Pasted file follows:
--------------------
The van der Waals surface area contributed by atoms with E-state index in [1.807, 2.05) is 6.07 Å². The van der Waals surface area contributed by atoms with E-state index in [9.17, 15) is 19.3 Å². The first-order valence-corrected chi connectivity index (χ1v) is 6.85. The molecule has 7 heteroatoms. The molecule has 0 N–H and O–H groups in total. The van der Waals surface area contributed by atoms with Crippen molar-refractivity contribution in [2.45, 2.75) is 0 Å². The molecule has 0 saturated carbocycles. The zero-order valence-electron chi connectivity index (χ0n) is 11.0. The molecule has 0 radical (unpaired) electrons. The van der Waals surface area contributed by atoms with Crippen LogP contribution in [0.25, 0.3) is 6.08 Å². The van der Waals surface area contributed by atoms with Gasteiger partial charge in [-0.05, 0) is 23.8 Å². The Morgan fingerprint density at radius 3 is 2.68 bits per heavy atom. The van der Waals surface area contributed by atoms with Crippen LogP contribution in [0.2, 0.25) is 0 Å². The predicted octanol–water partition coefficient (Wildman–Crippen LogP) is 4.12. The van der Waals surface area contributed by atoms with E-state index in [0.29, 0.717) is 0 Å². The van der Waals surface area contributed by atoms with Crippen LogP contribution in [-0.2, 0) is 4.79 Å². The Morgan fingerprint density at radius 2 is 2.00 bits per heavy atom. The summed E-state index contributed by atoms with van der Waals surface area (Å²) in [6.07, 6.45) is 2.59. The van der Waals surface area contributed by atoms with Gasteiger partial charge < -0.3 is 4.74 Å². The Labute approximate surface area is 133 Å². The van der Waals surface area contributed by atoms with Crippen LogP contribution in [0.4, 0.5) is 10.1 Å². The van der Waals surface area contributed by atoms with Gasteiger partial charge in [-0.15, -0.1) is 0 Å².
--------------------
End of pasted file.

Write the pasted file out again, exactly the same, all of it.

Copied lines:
The van der Waals surface area contributed by atoms with E-state index in [1.807, 2.05) is 6.07 Å². The van der Waals surface area contributed by atoms with E-state index in [9.17, 15) is 19.3 Å². The first-order valence-corrected chi connectivity index (χ1v) is 6.85. The molecule has 7 heteroatoms. The molecule has 0 N–H and O–H groups in total. The van der Waals surface area contributed by atoms with Crippen molar-refractivity contribution in [2.45, 2.75) is 0 Å². The molecule has 0 saturated carbocycles. The zero-order valence-electron chi connectivity index (χ0n) is 11.0. The molecule has 0 radical (unpaired) electrons. The van der Waals surface area contributed by atoms with Crippen LogP contribution in [0.25, 0.3) is 6.08 Å². The van der Waals surface area contributed by atoms with Gasteiger partial charge in [-0.05, 0) is 23.8 Å². The Morgan fingerprint density at radius 3 is 2.68 bits per heavy atom. The van der Waals surface area contributed by atoms with Crippen LogP contribution in [0.2, 0.25) is 0 Å². The predicted octanol–water partition coefficient (Wildman–Crippen LogP) is 4.12. The van der Waals surface area contributed by atoms with E-state index in [0.29, 0.717) is 0 Å². The van der Waals surface area contributed by atoms with Crippen LogP contribution in [-0.2, 0) is 4.79 Å². The Morgan fingerprint density at radius 2 is 2.00 bits per heavy atom. The summed E-state index contributed by atoms with van der Waals surface area (Å²) in [6.07, 6.45) is 2.59. The van der Waals surface area contributed by atoms with Gasteiger partial charge < -0.3 is 4.74 Å². The Labute approximate surface area is 133 Å². The van der Waals surface area contributed by atoms with Crippen LogP contribution in [0.4, 0.5) is 10.1 Å². The van der Waals surface area contributed by atoms with Gasteiger partial charge in [-0.15, -0.1) is 0 Å².